A Severe Mercy
by Sheldon Vanauken
- Sheldon Vanauken writes about his wife, Davy: “If any single word captures the essence of her—the mot juste for her, always—it is that: eager” (p. 26). What word captures your essence? What do you think your family and friends would say? What do you want your word to be?
- Davy and Sheldon formulate many ideas about what their love should be in the early stages of their relationship, creating what they called “the Shining Barrier.” Do you agree with Sheldon’s statement that “the killer of love is creeping separateness” (p. 37)? How do you work to keep separateness out of your relationship?
- Sheldon and Davy decide not to have children because children would be “separating” (p. 37). If you have children, have they been a separating experience for you and your love? How might you counteract that tendency?
- Sheldon and Davy develop the following principles for their marriage: total sharing, total trust, spontaneity, the affirmative, and courtesy. Which of these principles do you think is most overlooked in our concept of love today? Which do you find yourself struggling with the most? If you are married, what principles is your marriage based on?
- At the beginning of their relationship, Sheldon and Davy agree that they cannot support Christianity. But once they reach Oxford, they come in contact with Christians who change their conceptions (p. 77). Have you ever had an experience where you assumed a group of people was one thing only to have your assumption refuted? Have there been Christians in your life whom you felt were helpful, positive examples to non-Christians?
- As Sheldon and Davy explore the foundations of Christianity, Sheldon comes to an astonishing realization: now that he knows about the Christian God, he has to either accept or reject him. And while accepting him is a chasm he isn’t ready to jump over, rejecting him feels unfathomable. Have you ever thought about the Christian faith that way? If so, how did you come to terms with this decision?
- In a letter to Sheldon, C. S. Lewis says: “I think there is a great deal to be said for having one’s deepest spiritual interest distinct from one’s ordinary duty as a student or professional man. . . . I’ve always been glad myself that Theology is not the thing I earn my living by” (pp. 105–6). Though it may not have been the thing he made his living by, theology is definitely what C. S. Lewis became known for. Do you agree with Lewis’s statement? Why or why not?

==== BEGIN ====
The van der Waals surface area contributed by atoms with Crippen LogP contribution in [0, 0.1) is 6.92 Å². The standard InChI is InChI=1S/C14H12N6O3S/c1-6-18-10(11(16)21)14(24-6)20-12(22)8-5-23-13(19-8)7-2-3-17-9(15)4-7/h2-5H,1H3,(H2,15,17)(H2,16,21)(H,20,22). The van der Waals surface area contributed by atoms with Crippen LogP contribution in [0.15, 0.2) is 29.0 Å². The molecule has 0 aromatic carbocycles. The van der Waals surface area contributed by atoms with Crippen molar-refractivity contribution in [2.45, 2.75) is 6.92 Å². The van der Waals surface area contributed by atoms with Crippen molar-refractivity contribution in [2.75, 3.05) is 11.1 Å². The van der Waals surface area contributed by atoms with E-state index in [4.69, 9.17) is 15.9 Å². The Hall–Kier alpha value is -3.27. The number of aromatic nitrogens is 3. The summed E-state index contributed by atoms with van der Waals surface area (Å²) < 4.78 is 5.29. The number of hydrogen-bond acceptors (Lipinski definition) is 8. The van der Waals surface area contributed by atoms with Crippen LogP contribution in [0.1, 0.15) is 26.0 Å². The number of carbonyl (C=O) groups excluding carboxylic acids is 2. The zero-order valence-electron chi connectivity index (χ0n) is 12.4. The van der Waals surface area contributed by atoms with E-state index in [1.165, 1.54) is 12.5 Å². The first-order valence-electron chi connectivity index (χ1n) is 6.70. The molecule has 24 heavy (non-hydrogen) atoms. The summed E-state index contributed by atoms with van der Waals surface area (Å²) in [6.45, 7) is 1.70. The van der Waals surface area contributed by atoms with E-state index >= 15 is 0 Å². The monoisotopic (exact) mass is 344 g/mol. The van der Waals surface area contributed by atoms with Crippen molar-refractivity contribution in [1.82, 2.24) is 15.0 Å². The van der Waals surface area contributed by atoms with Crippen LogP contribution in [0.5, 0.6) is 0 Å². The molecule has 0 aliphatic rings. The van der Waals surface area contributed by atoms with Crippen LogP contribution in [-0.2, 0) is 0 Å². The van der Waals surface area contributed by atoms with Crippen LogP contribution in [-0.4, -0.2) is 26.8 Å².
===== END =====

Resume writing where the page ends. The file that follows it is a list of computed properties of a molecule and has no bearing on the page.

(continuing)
- Once both become Christians, Davy’s dedication to her faith frustrates Sheldon, and he misses their days of being wrapped up in beauty. “I didn’t want us to be swallowed up in God. I wanted holidays from the school of Christ” (p. 136). Have you ever felt this way about your faith? What do we sacrifice when we pledge total commitment to God?
- When Sheldon learns of Davy’s impending death, he has a pivotal moment when he prays for Davy’s good, not his own good (p. 159). He later says: “That offering up. . . was perhaps my nearest approach to holiness” (p. 188). How might her good have been different from his own? Have you ever selflessly given up what you wanted and prayed for what is best? How does that act define holiness?
- As Sheldon grieves, he looks for meaning in Davy’s death. Why do we seek to find meaning in our tragedies? How can this kind of investigation fuel our desire to keep on living despite the emptiness caused by the death of a loved one?
- When contemplating the life that he and Davy led, Sheldon reflects on the human experience of being constantly “harried by time” (p. 203). He goes on to describe heaven as the moment when “the ticking has stopped” (p. 204). In what ways do you feel harried by time? How might you seek to experience more of eternity now by fighting that tendency?
- The Grey Goose was the dream that Sheldon and Davy pursued in the early years of their relationship, before they became Christians. It was their “glimpse of joy,” and Sheldon later called it “a foretaste of eternity” (p. 233). What goal or experience in your life serves that purpose?
- When C. S. Lewis writes to Sheldon after Davy’s death, he reflects on the fact that all love has to end. In response, Sheldon writes: “Would I not rather our love go through death than hate?” (p. 216). How do you respond to Sheldon’s statement? Do you agree? Or would you rather have more years with your loved one, even though your love might fade or die over time?
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